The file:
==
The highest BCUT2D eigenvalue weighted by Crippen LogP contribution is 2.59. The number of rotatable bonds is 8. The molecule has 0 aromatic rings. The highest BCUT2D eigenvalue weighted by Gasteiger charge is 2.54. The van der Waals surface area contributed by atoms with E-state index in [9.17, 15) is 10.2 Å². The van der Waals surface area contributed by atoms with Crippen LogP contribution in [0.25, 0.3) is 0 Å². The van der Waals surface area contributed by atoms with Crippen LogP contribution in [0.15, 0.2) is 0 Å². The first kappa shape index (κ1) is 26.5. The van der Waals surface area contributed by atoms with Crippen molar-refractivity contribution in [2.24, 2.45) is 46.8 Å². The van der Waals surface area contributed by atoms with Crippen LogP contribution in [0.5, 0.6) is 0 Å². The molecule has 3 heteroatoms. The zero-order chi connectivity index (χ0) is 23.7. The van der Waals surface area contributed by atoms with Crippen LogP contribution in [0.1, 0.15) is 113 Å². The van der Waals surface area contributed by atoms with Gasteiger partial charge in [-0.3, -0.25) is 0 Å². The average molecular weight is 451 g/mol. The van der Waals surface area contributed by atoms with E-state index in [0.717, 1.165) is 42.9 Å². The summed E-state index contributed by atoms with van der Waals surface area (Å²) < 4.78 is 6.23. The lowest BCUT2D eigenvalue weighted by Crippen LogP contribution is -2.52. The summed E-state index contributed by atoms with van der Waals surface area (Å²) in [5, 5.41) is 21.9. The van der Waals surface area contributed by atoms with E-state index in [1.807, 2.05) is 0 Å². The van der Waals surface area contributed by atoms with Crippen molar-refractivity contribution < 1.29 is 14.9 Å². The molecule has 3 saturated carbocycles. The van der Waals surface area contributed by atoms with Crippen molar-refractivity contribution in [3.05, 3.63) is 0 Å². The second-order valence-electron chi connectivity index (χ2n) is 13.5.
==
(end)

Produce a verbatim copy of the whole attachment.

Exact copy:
The highest BCUT2D eigenvalue weighted by Crippen LogP contribution is 2.59. The number of rotatable bonds is 8. The molecule has 0 aromatic rings. The highest BCUT2D eigenvalue weighted by Gasteiger charge is 2.54. The van der Waals surface area contributed by atoms with E-state index in [9.17, 15) is 10.2 Å². The van der Waals surface area contributed by atoms with Crippen LogP contribution in [0.25, 0.3) is 0 Å². The van der Waals surface area contributed by atoms with Crippen LogP contribution in [0.15, 0.2) is 0 Å². The first kappa shape index (κ1) is 26.5. The van der Waals surface area contributed by atoms with Crippen molar-refractivity contribution in [2.24, 2.45) is 46.8 Å². The van der Waals surface area contributed by atoms with Crippen LogP contribution in [0.5, 0.6) is 0 Å². The molecule has 3 heteroatoms. The zero-order chi connectivity index (χ0) is 23.7. The van der Waals surface area contributed by atoms with Crippen LogP contribution in [0.1, 0.15) is 113 Å². The van der Waals surface area contributed by atoms with Gasteiger partial charge in [-0.3, -0.25) is 0 Å². The average molecular weight is 451 g/mol. The van der Waals surface area contributed by atoms with E-state index in [0.717, 1.165) is 42.9 Å². The summed E-state index contributed by atoms with van der Waals surface area (Å²) < 4.78 is 6.23. The lowest BCUT2D eigenvalue weighted by Crippen LogP contribution is -2.52. The summed E-state index contributed by atoms with van der Waals surface area (Å²) in [5, 5.41) is 21.9. The van der Waals surface area contributed by atoms with E-state index in [1.807, 2.05) is 0 Å². The van der Waals surface area contributed by atoms with Crippen molar-refractivity contribution < 1.29 is 14.9 Å². The molecule has 3 saturated carbocycles. The van der Waals surface area contributed by atoms with Crippen molar-refractivity contribution in [3.05, 3.63) is 0 Å². The second-order valence-electron chi connectivity index (χ2n) is 13.5.